VOTERS - and governments--change their minds about ways to deal with
activities they disapprove of. Governments used to ban gambling; now
many run their own lotteries. Prostitution, although still generally
illegal, is rarely the target of police campaigns. Attitudes to
alcohol have changed in the past centuryandhalf. So have attitudes to
drugs.

In 19thcentury America, campaigners talked of the demon drink in much
the same way that they now talk of drugs. The temperance movement
blamed booze for crime, "moral degeneracy", broken families and
business failure. In America, this led to Prohibition, with its
accompanying crime and bootlegging. In England, campaigners won
restrictions on access, in the shape of the pubclosing hours that have
puzzled foreign visitors ever since. It may have been a bore, but it
was a less socially costly way of dealing with an undesirable habit
than a ban.

Today's illegal drugs were patent medicines in the 19th century.
Morphine and opium were freely available in both Europe and America.
Victorian babies were quietened with Godfrey's Cordial, which
contained opium. Cocaine was the basis of remedies for the common
cold. When Atlanta prohibited alcohol, John Pemberton, producer of a
health drink called French Wine Coca, developed a version that was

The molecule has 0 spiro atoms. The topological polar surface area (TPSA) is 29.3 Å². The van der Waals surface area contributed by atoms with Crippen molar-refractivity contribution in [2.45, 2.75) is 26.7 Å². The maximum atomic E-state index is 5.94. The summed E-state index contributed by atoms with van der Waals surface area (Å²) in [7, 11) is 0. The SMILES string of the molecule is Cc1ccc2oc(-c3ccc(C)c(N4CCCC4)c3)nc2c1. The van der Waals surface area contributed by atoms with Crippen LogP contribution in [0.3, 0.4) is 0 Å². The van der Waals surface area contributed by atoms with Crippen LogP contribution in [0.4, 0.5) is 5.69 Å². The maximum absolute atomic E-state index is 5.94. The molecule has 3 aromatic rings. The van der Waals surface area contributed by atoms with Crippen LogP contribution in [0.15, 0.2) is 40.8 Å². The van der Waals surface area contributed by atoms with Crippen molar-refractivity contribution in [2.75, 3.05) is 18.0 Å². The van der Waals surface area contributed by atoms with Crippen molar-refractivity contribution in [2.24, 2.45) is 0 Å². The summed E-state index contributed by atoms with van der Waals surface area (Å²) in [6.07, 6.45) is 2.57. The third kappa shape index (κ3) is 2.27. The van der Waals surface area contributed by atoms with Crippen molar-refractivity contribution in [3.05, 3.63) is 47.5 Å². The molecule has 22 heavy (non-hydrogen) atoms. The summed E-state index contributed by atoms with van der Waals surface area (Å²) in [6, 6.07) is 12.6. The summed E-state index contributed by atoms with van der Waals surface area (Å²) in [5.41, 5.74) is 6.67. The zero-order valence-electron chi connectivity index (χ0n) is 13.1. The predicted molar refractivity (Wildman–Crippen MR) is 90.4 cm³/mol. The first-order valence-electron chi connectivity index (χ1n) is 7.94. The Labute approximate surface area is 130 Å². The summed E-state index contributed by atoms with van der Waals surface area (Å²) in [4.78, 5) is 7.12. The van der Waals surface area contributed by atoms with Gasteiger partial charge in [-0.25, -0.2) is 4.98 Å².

nonalcoholic but still contained traces of coca, thereby creating the
world's bestselling soft drink. As for marijuana, Queen Victoria
reputedly used it to soothe the royal period pains.

Far from opposing the drugs trade, the British and the Americans
notoriously promoted it in the 19th century. In 1800 China's imperial
government forbade the import of opium, which had long been used to
stop diarrhoea, but had latterly graduated to recreational use.
British merchants smuggled opium into China to balance their purchases
of tea for export to Britain. When the Chinese authorities confiscated
a vast amount of the stuff, the British sent in gunboats, backed by
France, Russia and America, and bullied China into legalising opium
imports.

Initial efforts to stamp out drug use at home had little to do with
concerns about health. One of America's first federal laws against
opiumsmoking, in 1887, was a response to agitation against Chinese
"coolies", brought into California to build railways and dig mines. It
banned opium imports by Chinese people, but allowed them by American
citizens (the tax on opium imports was a useful source of federal
revenue). The drafters of the Harrison Act of 1914, the first federal
ban on nonmedical narcotics, played on fears of "drugcrazed, sexmad
negroes". And the 1930s campaign against marijuana was coloured by the
fact that Harry Anslinger, the first drug tsar, was appointed by
Andrew Mellon, his wife's uncle. Mellon, the Treasury Secretary, was
banker to DuPont, and sales of hemp threatened that firm's efforts to
build a market for synthetic fibres. Spreading scare stories about
cannabis was a way to give hemp a bad name. Moral outrage is always
more effective if backed by a few vested interests.


Newshawk: Canadian Foundation for Drug Policy (www.cfdp.ca)
Pubdate: Thu, 26 Jul 2001
Source: Economist, The (UK)
Copyright: 2001 The Economist Newspaper Limited
Contact: letters@economist.com
Website: http://www.economist.com/
Details: http://www.mapinc.org/media/132